Guest Author - Caroline Coleman
Scams are rife in all areas of life. Here are some writing and publishing scams to be aware of.
All writers believe they have a talent. However, writing and publishing are also businesses. If a publisher believes they cannot sell your book well, then it can readily be rejected, even if it has undisputed qualities as a work of literature. Given all this, it is perfectly natural for authors, especially young and unrecognized ones, to look for every opportunity to write and get published. However, it is too easy to fall victim to some publishing scam. That is why it is a good idea to learn more about the different writing and publishing scams, so that you can be vigilant and avoid them.
The writing contests offer great opportunities for new authors to reveal their talent to the world and become successful. They are easy to find and to participate in. However, there are also many contest writing scams. Their number is growing, especially on the internet. There are two different types of contest scams that you might stumble upon. In both cases, you will be asked to pay a significantly higher fee for participation than usual. Most contests request between $10 and $15 from participants, so if the sum is times higher, this should definitely be a red flag.
In the classic scams, usually with short story contests, the participant gets a letter that they are among the top authors, but their work needs to be professionally reviewed and edited to become perfect. The victims are asked to pay a considerable sum for this, but they do not get published afterwards. Still, scammers have become even more creative in draining the pockets of inexperienced authors. They send you a letter saying that you have won and ask for more money to get your biography published together with your work. Then a vanity publisher actually includes the piece in an anthology and sells copies of the entire book to be purchased for personal use and for gifts to friends and family. The problem is that the anthology is actually not a book that will be available in bookstores.
The scams for freelance writing work are also not uncommon. If you want to write for a magazine or a website, you will be able to find plenty of ads offering you to submit your work and get paid for this. They usually guarantee publishing in popular magazines or on heavily visited internet sites. It is often difficult to recognize the scam at first sight, but if you are asked to pay an upfront fee of some sort, this should definitely be a red flag. When considering ads, it is essential to research them carefully.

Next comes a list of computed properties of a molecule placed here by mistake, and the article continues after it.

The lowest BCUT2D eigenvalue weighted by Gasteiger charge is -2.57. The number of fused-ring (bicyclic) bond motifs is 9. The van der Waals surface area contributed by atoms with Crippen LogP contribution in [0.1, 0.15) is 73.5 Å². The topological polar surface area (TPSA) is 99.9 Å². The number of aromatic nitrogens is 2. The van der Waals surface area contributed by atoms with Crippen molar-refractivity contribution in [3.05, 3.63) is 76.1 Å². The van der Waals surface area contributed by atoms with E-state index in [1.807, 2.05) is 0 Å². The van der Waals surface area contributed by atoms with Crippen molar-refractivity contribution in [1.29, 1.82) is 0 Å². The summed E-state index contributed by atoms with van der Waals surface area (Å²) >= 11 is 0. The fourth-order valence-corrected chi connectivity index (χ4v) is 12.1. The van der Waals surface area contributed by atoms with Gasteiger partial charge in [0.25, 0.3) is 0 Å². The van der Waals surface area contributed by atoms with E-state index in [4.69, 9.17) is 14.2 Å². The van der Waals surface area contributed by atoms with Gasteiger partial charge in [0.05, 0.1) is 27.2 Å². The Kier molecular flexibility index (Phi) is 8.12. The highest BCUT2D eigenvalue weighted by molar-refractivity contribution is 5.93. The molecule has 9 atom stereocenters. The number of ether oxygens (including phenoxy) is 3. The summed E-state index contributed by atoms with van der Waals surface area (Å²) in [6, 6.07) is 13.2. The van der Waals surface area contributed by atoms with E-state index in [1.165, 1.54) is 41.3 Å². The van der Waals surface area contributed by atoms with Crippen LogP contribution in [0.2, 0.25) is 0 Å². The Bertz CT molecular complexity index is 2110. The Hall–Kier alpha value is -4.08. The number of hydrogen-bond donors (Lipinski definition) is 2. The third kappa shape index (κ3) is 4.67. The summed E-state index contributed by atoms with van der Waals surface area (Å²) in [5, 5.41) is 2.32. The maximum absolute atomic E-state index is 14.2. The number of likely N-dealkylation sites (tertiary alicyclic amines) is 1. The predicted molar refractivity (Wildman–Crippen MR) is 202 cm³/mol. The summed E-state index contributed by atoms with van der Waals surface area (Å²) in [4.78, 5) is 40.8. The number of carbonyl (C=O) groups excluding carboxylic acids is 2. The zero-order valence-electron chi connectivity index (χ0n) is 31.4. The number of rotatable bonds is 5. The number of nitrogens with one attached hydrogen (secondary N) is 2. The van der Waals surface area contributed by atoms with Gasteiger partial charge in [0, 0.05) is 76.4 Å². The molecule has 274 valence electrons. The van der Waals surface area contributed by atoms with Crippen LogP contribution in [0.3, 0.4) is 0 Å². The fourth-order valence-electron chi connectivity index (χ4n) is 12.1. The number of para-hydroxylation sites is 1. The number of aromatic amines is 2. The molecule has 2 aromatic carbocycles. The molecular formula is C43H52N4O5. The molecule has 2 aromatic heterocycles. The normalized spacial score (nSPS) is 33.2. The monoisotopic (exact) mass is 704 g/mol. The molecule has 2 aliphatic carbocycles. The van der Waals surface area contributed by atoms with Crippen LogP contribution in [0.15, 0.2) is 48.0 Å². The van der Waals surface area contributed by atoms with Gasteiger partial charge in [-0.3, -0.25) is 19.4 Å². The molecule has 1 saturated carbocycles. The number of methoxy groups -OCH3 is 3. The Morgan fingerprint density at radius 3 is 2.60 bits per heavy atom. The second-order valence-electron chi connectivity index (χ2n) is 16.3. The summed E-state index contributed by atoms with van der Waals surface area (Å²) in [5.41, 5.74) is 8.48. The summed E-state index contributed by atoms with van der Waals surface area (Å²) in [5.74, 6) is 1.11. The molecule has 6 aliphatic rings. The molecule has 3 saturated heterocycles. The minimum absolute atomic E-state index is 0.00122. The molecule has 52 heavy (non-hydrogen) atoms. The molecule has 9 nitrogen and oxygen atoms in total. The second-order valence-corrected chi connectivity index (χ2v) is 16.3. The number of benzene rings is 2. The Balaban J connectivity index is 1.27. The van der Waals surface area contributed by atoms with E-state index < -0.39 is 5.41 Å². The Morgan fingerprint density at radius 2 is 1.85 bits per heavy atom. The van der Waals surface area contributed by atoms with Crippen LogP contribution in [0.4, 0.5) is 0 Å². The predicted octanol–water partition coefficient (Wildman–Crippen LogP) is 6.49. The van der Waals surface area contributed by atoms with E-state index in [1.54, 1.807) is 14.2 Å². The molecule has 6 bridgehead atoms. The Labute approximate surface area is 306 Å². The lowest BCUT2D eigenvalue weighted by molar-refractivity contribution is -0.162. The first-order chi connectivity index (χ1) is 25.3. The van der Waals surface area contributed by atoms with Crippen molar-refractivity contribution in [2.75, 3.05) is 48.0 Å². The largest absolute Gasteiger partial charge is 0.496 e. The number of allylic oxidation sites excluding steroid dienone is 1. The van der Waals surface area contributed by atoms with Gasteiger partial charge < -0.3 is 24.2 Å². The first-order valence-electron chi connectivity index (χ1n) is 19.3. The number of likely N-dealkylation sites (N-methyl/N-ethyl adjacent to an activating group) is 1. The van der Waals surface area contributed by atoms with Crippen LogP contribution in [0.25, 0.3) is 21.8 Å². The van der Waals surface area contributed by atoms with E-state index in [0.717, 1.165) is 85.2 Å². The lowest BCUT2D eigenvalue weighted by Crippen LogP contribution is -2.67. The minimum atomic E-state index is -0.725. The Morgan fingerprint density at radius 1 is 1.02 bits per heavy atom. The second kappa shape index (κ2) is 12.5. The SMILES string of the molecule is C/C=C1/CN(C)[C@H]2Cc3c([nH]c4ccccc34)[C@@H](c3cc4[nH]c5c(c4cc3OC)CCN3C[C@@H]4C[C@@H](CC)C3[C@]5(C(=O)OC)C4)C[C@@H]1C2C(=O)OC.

Regrettably, the publishing scams are also abundant. You should definitely be suspicious about publishing houses or literary agencies that advertise themselves as accepting everything for publishing. These are usually the so called vanity publishers that will actually charge you for publishing your book. This is not necessarily a bad thing if you opt for self-publishing, but you should be aware of the fact that many companies of this type have gained bad reputation among distributors for offering unedited works of poor quality. You should also be suspicious about publishers offering you to co-invest in the publishing of your book. These are usually vanity publishers trying to scam you.
When you submit your work to a publisher, they should not ask you to pay anything. If they request the payment of any sort of fee, then you should definitely suspect a scam. The same applies if a publisher likes your manuscript, but asks you to send it for editing and/or reviewing to a specific person or a company. Authors usually end up paying for a poor service and do not get published at all.
Many writers are overly excited when they receive a letter from a literary agency saying they have found the author’s name and are willing to sign a contract with them. This, however, is a scam that is becoming increasingly popular. Literary agencies do not use this approach to find clients, because they are not interested in writers, but in the quality of their works. If they do not have anything that you have written, then they certainly will not invite you to become their client. The recipients of such letters are usually asked to pay a fee for being represented in advance and actually never get to meet a publisher.